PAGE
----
How IoT Is Disrupting The Logistics Sector

by Gaurav Srivastava    Aug 24, 2018


IoT (Internet of Things) is not just a buzzword in the field of technology today, it is already underway as we get to see its practical implementation in the corporate world.  IoT is a network of embedded electronic devices equipped with software that communicate with each other in real time via the internet. It consists of a connected ecosystem that transmits information about the physical environment beyond the limits of traditional devices like desktop, tablets and mobiles. IoT enabled devices allow for monitoring conditions during shipment – not just temperatures and humidity, but vibrations and shocks as well.

It is estimated that by 2020, 50 billion devices will be connected to the internet. A white paper published by DHL and Cisco indicate that IoT will deliver $1.9 trillion to the enhancement of SCM and logistics. In the GCC, the IoT solutions market will be worth $11 billion by the year 2025 and the impact on transportation and logistics is set to touch the mark of $18 billion as per a study conducted by AT Kearney.

“With the IoT, the supply chain will have unprecedented access to data valued by internal and external stakeholders. This presents an opportunity for supply chain groups to co-develop new information-based solutions for individual customers or markets.”- Gartner. IoT is said to be the cornerstone of the fourth industrial revolution which relies on seamless data flow and real time business analytics. The main drivers behind the growth of IoT are availability of cheap and reliable sensors, penetration of internet, massive increment in data storage and processing capabilities and emergence of AI. The future of IoT is predicted to lead to a 15% productivity increase in delivery and supply chain industry and many logistics experts are using these new resources to enhance systems and supply networks, reduce costs and look for opportunities to generate high revenues.

In the logistics sector, the IoT devices that will have maximum use are smart sensors, RFID (Radio Frequency Identification) chips and cloud based GPS-enabled trackers. The logistics sector can harness IoT to achieve real time ambient data collection, collaborative information sharing, enhanced capacity utilization and process automationas well as a higher overall efficiency

The logistics sector is on the cusp of a revolution as companies are gearing up to integrate IoT in their daily operations. IoT is supposed to be the main pillar of Logistics 4.0. There are multiple avenues which will undergo transformation with the adoption of IoT. Take for instance, traffic management and how IoT can reduce a lot of idle times. By the year 2025, the value of time lost due to traffic jams is projected to reach $11.8 billion. Effective route utilization and real-time inter-vehicle communication can cut down the cost by almost 50 percent.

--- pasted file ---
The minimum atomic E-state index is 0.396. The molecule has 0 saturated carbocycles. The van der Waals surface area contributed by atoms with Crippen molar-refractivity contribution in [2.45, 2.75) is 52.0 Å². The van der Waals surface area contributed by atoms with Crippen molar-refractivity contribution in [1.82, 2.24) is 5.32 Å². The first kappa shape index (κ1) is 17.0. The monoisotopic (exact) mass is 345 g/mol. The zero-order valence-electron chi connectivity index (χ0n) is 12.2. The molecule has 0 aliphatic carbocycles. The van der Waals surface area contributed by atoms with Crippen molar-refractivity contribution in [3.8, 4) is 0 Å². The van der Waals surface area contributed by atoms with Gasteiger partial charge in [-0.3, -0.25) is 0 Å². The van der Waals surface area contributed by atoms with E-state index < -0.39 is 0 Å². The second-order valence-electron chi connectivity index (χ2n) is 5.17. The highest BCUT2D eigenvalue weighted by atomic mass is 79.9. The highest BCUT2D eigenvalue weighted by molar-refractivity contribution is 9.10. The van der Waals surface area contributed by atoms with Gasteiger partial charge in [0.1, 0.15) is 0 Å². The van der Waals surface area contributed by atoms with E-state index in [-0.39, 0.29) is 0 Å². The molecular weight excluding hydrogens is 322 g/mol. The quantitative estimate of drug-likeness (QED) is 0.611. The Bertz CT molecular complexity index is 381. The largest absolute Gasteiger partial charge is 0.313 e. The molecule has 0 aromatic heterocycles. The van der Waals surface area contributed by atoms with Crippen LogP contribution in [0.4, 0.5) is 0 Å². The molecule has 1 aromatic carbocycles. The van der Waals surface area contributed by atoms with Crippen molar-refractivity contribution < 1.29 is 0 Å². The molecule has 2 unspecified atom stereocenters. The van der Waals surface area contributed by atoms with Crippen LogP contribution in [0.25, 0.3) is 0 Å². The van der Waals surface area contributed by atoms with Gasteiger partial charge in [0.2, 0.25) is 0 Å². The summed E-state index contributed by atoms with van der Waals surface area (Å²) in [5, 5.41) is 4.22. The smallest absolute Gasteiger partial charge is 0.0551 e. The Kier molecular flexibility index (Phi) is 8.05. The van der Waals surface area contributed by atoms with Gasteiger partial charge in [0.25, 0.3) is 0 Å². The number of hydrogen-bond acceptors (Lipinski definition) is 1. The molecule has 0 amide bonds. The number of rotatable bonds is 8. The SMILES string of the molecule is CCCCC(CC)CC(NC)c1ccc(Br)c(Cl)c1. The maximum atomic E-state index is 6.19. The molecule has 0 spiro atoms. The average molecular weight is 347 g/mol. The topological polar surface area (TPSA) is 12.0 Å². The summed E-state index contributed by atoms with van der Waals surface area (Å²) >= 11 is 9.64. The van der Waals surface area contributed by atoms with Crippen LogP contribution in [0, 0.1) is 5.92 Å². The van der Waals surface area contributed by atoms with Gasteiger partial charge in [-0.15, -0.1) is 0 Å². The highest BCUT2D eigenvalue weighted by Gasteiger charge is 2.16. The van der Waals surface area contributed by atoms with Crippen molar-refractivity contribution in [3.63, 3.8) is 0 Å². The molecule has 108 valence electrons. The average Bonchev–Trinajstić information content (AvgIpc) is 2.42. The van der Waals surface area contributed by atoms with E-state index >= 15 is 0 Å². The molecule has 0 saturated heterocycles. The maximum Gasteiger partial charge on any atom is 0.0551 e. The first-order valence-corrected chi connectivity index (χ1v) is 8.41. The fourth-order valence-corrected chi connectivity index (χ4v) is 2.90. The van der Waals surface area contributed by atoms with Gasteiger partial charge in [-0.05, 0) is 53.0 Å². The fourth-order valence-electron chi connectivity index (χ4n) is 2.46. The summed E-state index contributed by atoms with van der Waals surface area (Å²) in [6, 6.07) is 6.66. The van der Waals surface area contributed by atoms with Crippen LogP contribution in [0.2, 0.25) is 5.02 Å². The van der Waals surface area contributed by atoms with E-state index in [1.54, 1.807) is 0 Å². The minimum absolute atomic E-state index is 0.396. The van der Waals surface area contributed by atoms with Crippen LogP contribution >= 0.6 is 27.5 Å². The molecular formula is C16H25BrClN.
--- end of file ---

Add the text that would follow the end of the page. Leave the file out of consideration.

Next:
Similarly, IoT causes reduction in fuel usage. Every year, traffic jams lead to costs of about $117 million due to fuel usage. IoT can reduce that to half. Also, route optimization and connected cars can reduce the number of accidents by as much as 6 percent.

Smart logistics or fleet management is another advantage of IoT in the logistics sector. In case of any business exception, real-time notification to the managers enable them to respond to the situation immediately thereby reducing downtimes. IoT would enhance fleet efficiency by eliminating the bottlenecks in the system. Also, with smart sensors embedded in the vehicles in critical places like damper system, it would be possible to autonomously monitor the health of the vehicles and usage of advanced analytics would empower logistics firms to undertake predictive maintenance. The sensors could also predict the ideal time for maintenance breaks.

The RFID chips embedded in freights could provide complete visibility especially during transit. Hand-held mobile devices and bar code scanners provide high accuracy during shipping and receiving of goods thereby giving the managers visibility of the consignment from start to end point and in-between. Finally, sensitive goods like food items and pharmaceuticals require temperature controlled environment during transit to avoid damage. Cloud based sensors can continuously monitor the ambient condition throughout the journey and transmit real-time data to the manager thereby providing effective asset management and monitoring capacity. This reduces the chances of damage of goods and ensure higher efficiency.

Given all that’s at stake, the value of a connected logistics platform is beyond question. The Internet of Things (IoT) to yield real-time automated, sense-and-respond feedback mechanisms.  On deep diving, one can find many more benefits that address currently existing challenges. Millions of logistics needs get created every day, and millions get addressed. Most of these logistics needs can be pre-empted through IoT applications across industries. The few that cannot be pre-empted can be better managed with predictable transit durations. While logistics has been the first few industries to adopt IoT, the applications are yet at a nascent stage from what they potentially could be.

(The author is  CTO & Co-founder of FarEye)